production ruby (although I'll be very careful to keep the two separate)

Thanks,

Brian.
753dcb78b3a3651127665da4bed3c782?d=identicon&s=25 Brian Candler (candlerb)
on 2008-10-07 21:37
Yukihiro Matsumoto wrote:
> But I sometime want "end"-less single line structure (in normal
> order), e.g.
>
>   if foo then bar  # pseudo syntax; you may require delimiters
>
> not
>
>   bar if foo
>
> especially when I write very small code chunk.  Not knowing what
> syntax it should be.

As an observation, I always found ruby's "then" to be a rather
superfluous non-keyword; that is,

  if a == b then
    ...
  end

  if a == b
    ... same
  end

  if a == b then ...; end

  if a == b; ... same; end

So a possible (but highly incompatible) approach would be for "then" to
introduce a single-line block, e.g.

  if a == b then puts "hello"; puts "world"    # end implied

  if a == b
    puts "hello"
    puts "world"
  end

It could also be used, although less obviously, in other constructs:

  while !a.empty? then puts a.shift

I'm not sure what 'then' followed immediately by newline should do.

Anyway, this is just an idle thought, as it would break lots of things.
E0c987f680cd640c14912ebfbf0f0f07?d=identicon&s=25 unknown (Guest)
on 2008-10-08 00:07
(Received via mailing list)
On Tue, Oct 7, 2008 at 3:35 PM, Brian Candler <b.candler@pobox.com>
wrote:
> It could also be used, although less obviously, in other constructs:
>
>  while !a.empty? then puts a.shift

"while then"?  (kinda sounds funny to my ears :)

And, in this case, is it really better than:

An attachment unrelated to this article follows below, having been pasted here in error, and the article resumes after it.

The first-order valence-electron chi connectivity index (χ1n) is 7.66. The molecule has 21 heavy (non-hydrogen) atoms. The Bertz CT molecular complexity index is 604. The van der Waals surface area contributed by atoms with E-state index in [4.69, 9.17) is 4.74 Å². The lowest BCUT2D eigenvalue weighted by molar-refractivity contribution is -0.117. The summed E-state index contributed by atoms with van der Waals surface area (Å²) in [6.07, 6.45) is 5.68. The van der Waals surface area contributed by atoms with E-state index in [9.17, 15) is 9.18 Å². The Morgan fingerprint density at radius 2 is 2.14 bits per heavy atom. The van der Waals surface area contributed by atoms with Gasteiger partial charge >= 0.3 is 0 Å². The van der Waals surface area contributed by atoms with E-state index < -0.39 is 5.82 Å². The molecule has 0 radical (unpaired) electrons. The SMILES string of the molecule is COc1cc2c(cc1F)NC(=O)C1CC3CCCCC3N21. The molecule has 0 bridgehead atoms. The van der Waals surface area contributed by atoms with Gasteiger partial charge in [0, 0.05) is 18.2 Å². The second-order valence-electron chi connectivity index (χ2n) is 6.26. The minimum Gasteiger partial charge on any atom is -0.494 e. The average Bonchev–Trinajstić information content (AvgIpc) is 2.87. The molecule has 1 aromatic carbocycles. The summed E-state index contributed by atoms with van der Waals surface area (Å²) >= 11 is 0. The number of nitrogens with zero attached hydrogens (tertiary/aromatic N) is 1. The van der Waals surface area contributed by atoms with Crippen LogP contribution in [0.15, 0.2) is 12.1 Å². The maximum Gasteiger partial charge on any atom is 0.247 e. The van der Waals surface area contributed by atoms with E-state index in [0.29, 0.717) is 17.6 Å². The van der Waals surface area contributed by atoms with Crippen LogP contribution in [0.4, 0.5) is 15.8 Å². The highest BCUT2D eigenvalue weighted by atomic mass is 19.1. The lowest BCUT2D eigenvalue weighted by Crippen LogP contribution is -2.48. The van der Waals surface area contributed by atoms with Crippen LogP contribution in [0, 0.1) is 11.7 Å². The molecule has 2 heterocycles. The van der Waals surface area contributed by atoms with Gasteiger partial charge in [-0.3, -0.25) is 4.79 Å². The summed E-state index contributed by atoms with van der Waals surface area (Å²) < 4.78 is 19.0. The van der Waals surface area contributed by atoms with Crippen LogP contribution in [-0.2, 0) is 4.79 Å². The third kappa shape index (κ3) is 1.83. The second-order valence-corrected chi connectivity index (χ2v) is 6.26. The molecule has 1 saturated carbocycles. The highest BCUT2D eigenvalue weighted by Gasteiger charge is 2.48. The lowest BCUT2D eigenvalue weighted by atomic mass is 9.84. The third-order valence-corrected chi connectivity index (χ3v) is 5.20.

puts a.shift while !a.empty?
B6e154aa1b6afc260abfeec3ebe9c41d?d=identicon&s=25 Frasier Mruby (fmruby)
on 2008-10-08 06:23
Benoit Daloze wrote:
> I can't stand with the idea of using other chars than braces {} >for a  block,
> I think it's particular to ruby to write:
> names.each { |name| puts name }
Does it looks a little  better if using square brace? since it LOOKs
more like a "block":
names.each [ |name| puts name ]

> I think do...end is a little long for a small block like this.
Agree.  do...end is suitable for multiple lines block.

And can curly brace be used replacing "END" while it is kept as it is to
represent blocks?  Any parsing difficulty?

>where will you write the "{" ? after the "if" on the same line >?  on a new line ?
For simplicity reason, I would say put the "{" on the same line of "if".

Thanks for your reply.
753dcb78b3a3651127665da4bed3c782?d=identicon&s=25 Brian Candler (candlerb)
on 2008-10-08 10:00
unknown wrote:
> "while then"?  (kinda sounds funny to my ears :)

It does. I was just trying to see what happens if you apply the idea
consistently. I guess taken to extremes you'd also get

    def f(x,y) then x+y

which I don't particularly like, but then one-line method definitions